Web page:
The reason for poor design is simply because good design comes at a financial risk. It is always cheaper and easier to copy paste a design and adjust it as needed. When you decided to start from scratch the initial investment of time and money is always more and the early rewards are consistently low, leading many people to overlook the often high long term returns. With competition more fierce than ever, it is not enough that something will eventually be profitable, but that it must be immediately profitable. This is where we begin to see the corroding creative climate, when profit supersedes talent in the list of priorities. You see once one company decides to give less for more, other companies must follow suit to remain competitive. This shift in priorities creates a design culture informed by money and not the creators or users needs.

There is a circulating story told about Henry Ford, the man who invented the assembly line method capable of producing affordable vehicles. His goal was to make his products affordable at any cost. It is said that he made requests to local junk yards to send him his decommissioned cars. Once in his hands, he assembled a team of engineers to assess the cars and find out what parts still worked. Once identified, he had the parts re-engineered to be cheaper and breakdown sooner along with the rest of the car in an attempt to create a cheaper car. Even though he reached his goal, this is an example of misguided creativity that in the end degrades the creative climate, fuels unhealthy competition and pollutes our environment.

Good Design

Now, the signature of good design is the seamless experience it delivers to the user. Good design can only be felt. Though important, no list of features or even enticing price tag will replace the experience a product can deliver. An all to familiar example is the Apple product line, even with inferior features and higher prices they still succeed because their philosophy is experience first, then all the bells and whistles second.

What then is this experience? I define it as the fluid, seamless transition between a thought and its fulfilling action. Consider this example. Say you want to light a room, which option delivers the most seamless experience?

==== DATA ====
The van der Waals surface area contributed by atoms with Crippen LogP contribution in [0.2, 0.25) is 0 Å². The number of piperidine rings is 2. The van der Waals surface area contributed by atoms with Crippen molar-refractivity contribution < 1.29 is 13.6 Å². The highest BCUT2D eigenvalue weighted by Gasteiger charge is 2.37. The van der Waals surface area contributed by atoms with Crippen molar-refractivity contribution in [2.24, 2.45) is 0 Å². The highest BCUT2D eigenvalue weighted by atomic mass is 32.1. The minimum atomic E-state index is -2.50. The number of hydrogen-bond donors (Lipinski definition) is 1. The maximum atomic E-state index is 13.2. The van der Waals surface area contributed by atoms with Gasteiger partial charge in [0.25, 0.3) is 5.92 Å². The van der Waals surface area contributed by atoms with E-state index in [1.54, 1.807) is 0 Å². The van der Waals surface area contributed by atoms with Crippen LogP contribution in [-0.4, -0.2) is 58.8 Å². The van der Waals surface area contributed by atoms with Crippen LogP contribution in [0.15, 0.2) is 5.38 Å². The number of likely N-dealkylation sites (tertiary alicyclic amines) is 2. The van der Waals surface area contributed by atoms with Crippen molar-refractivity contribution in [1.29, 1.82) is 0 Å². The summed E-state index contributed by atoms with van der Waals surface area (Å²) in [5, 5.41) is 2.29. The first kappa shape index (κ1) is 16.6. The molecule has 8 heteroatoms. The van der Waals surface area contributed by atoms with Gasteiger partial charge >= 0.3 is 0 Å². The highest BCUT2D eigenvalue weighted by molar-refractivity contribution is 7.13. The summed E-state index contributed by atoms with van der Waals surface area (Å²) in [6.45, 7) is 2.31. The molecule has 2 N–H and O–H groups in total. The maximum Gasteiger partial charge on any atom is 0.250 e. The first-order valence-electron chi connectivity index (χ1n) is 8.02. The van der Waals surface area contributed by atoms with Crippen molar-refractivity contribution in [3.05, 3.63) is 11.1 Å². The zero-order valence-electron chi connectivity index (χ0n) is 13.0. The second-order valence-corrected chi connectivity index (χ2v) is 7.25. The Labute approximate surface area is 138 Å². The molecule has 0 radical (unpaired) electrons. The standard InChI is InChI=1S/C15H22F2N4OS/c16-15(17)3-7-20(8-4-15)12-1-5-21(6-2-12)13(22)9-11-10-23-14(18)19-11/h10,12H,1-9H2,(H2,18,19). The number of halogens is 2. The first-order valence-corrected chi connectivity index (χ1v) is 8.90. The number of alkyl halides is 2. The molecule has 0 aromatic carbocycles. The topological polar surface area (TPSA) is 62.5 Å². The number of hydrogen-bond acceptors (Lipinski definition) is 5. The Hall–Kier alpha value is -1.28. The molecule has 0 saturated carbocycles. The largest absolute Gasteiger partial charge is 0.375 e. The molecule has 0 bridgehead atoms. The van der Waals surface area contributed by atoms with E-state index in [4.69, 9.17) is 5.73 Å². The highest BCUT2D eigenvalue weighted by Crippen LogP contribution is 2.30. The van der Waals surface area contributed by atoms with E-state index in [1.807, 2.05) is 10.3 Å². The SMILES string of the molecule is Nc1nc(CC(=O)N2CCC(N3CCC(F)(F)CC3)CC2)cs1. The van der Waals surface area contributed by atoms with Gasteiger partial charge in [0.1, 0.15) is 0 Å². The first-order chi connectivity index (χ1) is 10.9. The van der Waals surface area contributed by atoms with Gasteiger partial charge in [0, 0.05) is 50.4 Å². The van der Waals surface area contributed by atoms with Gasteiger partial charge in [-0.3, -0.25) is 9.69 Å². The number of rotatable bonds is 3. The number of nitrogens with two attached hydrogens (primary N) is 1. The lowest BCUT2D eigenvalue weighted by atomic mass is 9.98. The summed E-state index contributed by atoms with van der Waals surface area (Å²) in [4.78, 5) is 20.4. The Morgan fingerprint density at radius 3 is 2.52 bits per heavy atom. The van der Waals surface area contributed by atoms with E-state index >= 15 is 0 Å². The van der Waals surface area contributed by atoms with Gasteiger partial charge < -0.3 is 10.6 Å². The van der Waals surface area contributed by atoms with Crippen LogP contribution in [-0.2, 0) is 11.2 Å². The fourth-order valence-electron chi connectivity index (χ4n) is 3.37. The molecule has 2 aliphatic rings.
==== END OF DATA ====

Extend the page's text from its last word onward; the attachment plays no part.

• Finding a match, striking it and bringing the flame to a candle
  • Walking across the room to the light switch and flicking the switch
  • Using a voice command such as “light on”

As you can see the easier it is to manifest a thought, the more satisfying the entire process feels. At its core that is all good design is, a frictionless medium connecting you to what you want. Whether the need is checking an email, getting directions or queuing your favorite song, the process must be intuitive and in tune with how our minds work to ensure an optimal user experience. As a side note for you to explore, do you foresee any issues with this level of integration between humans and technology?

The three pillars of good design are as follows: affordances, signifiers and feedback. Affordances are the features of the object, what it can or cannot do. While it is important to have these features, it means nothing if the user does not know they exist, hence signifiers. The job of a signifier is to show the affordances. The final and most important part is the feedback, the assurance that what you wanted to happen has happened. It gives the user useful information for the next action or closure if there are no more actions to be taken. To summarize, good design has affordances that are all discoverable via signifiers and responds to the user through clear feedback.

In Ending

To be human is to be creative, this is a guarantee courtesy of our humanity. It is our way of expressing ourselves, self-reflection and sharing life experiences. This ability is closely linked with how we create new things. Unlike Ford’s method we should not aim for cheap or good enough, but wholistic and sustainable. Given our amazing abilities we should spend more time creating blueprints with the purpose of living life as best we can.


 ~ A Source of Inspiration: Ben